- Know that this conflict is about politics rather than religion
Americans often assume that the Palestine-Israel conflict is about religion because Israel defines itself as a Jewish state. But, modern-day Israel has always been a political project and the resulting conflict has everything to do with power-politics, including the white colonialism of the 20th century (of which we have repented in nearly every other context) that led to the expulsion of a less-powerful ethnic group from their land. At the heart of the conflict, therefore, are the same kind of political maneuverings and power-plays that underlie almost every other conflict in modern history.
In addition, the tensions cannot be reduced to Judaism vs. Islam because the region of Palestine-Israel includes inhabitants that practice a variety of religions. It’s true that most (though not all) Israelis are Jewish and that many Palestinians are Muslim. But there are tens of thousands of Christian Palestinians still living in Israel and the occupied territories. There would be more, but many Christians, like my grandparents, had access to escape routes over the past decades of conflict and emigrated in the face of Israeli occupation, oppression, racism and violence, so the number of Christians there is dwindling.
And then there are the stories my grandmother used to tell me about the Jewish neighborhoods in Haifa alongside those of Muslims and Christians, all of which lived in friendship. So clearly Palestinian Jews, Christians and Muslims had existed together peacefully for centuries.
- Know the Christian Palestinian perspective
Christians know that the region of Palestine and Israel is where our faith began. The earliest Christians were followers of the Way of Christ in that area. So, it should be no surprise that Christians still live there, and we need to hear the perspective of our siblings in faith as prominently as all others. The most obvious resource for the Christian viewpoint is the Kairos Palestine document, a statement published in 2009 by a group of leaders of various Christian Churches in Jerusalem. The Presbyterian Church (U.S.A.) has since provided this handy guide for studying Kairos Palestine in congregations.
- Know not to be antisemitic and when you’re not being antisemitic!
Unfortunately, antisemitism is alive and well in America. While it’s significant to note that Arabs are themselves Semitic people, the term antisemitism typically refers to racist attitudes and actions against ethnic Jews and that’s the meaning I’m ascribing to it here. To support Palestine or to criticize the actions of Israel is not the same as being antisemitic. Because the struggle for equal rights and self-determination for Palestinians is a political fight and not a religious one, it does not demand hatred or antagonism towards Jews and Judaism. Indeed, the fight against antisemitism in the U.S. is part of the same global fight for equal rights and human dignity for all in which Palestinians and their supporters participate. As Martin Luther King, Jr. said, “Injustice anywhere is a threat to justice everywhere.”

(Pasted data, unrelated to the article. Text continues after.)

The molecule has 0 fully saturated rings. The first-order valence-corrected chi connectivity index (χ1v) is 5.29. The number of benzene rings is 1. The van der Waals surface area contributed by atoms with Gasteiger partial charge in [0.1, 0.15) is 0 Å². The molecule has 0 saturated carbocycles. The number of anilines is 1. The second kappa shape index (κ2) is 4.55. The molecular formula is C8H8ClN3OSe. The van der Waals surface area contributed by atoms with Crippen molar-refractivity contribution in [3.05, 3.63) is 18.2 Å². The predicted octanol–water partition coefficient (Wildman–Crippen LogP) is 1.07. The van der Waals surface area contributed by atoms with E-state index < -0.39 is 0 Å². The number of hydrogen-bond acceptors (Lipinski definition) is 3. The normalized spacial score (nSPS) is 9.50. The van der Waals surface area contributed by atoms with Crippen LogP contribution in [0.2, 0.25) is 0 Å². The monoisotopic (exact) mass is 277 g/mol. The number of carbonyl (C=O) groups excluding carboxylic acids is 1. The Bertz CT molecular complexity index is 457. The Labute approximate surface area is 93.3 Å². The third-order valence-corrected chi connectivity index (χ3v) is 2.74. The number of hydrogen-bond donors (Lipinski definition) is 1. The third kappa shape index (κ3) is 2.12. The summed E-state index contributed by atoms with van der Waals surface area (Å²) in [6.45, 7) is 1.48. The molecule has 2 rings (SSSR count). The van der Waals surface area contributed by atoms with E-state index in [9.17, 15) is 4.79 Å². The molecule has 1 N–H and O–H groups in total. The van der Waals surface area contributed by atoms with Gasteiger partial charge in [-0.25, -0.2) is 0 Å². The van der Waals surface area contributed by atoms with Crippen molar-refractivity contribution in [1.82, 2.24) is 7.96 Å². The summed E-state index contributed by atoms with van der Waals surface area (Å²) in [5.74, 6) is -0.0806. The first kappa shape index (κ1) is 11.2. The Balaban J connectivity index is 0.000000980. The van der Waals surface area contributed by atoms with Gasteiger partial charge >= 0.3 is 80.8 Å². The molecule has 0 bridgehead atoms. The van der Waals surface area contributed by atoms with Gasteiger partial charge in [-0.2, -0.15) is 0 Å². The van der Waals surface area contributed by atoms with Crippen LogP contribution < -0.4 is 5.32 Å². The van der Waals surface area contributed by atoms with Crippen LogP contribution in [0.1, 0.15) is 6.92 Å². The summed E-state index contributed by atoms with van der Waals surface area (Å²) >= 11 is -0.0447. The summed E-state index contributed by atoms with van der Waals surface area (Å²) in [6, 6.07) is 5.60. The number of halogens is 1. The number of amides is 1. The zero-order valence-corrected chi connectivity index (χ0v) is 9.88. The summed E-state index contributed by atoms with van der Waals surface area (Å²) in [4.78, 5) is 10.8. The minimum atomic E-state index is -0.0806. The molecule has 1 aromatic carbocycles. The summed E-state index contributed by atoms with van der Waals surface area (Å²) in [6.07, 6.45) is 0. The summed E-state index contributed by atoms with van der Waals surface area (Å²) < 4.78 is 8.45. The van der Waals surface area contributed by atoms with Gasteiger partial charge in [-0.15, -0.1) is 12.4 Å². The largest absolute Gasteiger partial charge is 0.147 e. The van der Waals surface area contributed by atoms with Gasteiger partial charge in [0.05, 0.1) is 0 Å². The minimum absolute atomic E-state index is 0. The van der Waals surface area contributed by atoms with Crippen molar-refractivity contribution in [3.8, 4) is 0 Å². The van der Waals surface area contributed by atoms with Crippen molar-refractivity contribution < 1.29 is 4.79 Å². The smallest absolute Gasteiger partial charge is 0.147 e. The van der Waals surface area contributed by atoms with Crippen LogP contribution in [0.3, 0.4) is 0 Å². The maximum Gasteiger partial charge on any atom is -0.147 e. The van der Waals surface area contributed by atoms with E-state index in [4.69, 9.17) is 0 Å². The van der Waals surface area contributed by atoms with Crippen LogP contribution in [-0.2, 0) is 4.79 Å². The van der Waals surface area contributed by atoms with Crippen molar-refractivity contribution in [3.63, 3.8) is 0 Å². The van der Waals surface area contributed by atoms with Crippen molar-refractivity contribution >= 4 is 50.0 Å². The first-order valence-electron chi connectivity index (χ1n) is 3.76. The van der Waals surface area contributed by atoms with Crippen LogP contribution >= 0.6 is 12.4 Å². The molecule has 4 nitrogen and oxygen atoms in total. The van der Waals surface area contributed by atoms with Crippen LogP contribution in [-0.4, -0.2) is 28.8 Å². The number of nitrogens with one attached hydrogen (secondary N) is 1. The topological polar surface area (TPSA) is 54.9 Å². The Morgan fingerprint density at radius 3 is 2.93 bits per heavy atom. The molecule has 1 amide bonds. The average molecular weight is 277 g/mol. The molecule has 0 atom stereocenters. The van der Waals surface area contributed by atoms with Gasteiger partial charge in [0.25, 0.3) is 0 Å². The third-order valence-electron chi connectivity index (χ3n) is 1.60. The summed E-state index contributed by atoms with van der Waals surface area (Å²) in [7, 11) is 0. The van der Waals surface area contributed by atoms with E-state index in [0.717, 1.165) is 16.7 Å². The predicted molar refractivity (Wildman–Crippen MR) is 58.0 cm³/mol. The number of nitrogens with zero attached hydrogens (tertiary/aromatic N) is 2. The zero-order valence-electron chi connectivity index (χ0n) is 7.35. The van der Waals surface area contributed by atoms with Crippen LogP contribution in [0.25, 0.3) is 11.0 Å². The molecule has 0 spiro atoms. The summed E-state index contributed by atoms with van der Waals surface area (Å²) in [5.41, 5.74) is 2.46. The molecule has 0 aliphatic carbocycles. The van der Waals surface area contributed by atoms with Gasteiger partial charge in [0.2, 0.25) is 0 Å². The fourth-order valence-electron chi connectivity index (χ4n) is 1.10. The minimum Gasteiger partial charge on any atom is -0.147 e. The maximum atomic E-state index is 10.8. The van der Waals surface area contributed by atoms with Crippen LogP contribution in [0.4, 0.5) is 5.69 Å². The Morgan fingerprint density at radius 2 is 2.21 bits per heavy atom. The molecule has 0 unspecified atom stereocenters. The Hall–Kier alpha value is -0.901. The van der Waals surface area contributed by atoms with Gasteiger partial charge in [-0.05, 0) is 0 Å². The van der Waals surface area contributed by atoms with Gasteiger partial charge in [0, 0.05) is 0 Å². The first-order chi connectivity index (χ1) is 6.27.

However, it’s also true that, for decades, the accusation of antisemitism has often been leveled against supporters of Palestine in an attempt to undermine legitimate arguments for the rights of Palestinians. Christians must listen with open hearts to anyone who says they feel harmed by our words and actions while still insisting on truth-telling even in the face of false accusations.
- Know about additional Christian resources for learning and education domestically
Both the Episcopal Church and the Presbyterian Church (U.S.A.) have specific ministries dedicated to providing further learning and education around Palestine-Israel. Perhaps your denomination does too? The Episcopal Peace Fellowship’s Palestine-Israel Network has provided this toolkit for learning. The PCUSA’s Israel Palestine Mission Network has long been invested in this work and continues to compile educational resources and tools for activism. And the ELCA has information about their work called Peace Not Walls.
About the Author
The Rev. Leyla King is a Palestinian-American Episcopal priest and rector of Thankful Memorial Episcopal Church. She is currently developing a podcast with the Small Churches, Big Impact Collective to explore the gifts and challenges of small church leadership and she blogs about ministry and life with her husband and three young children at https://thankfulpriest.home.blog/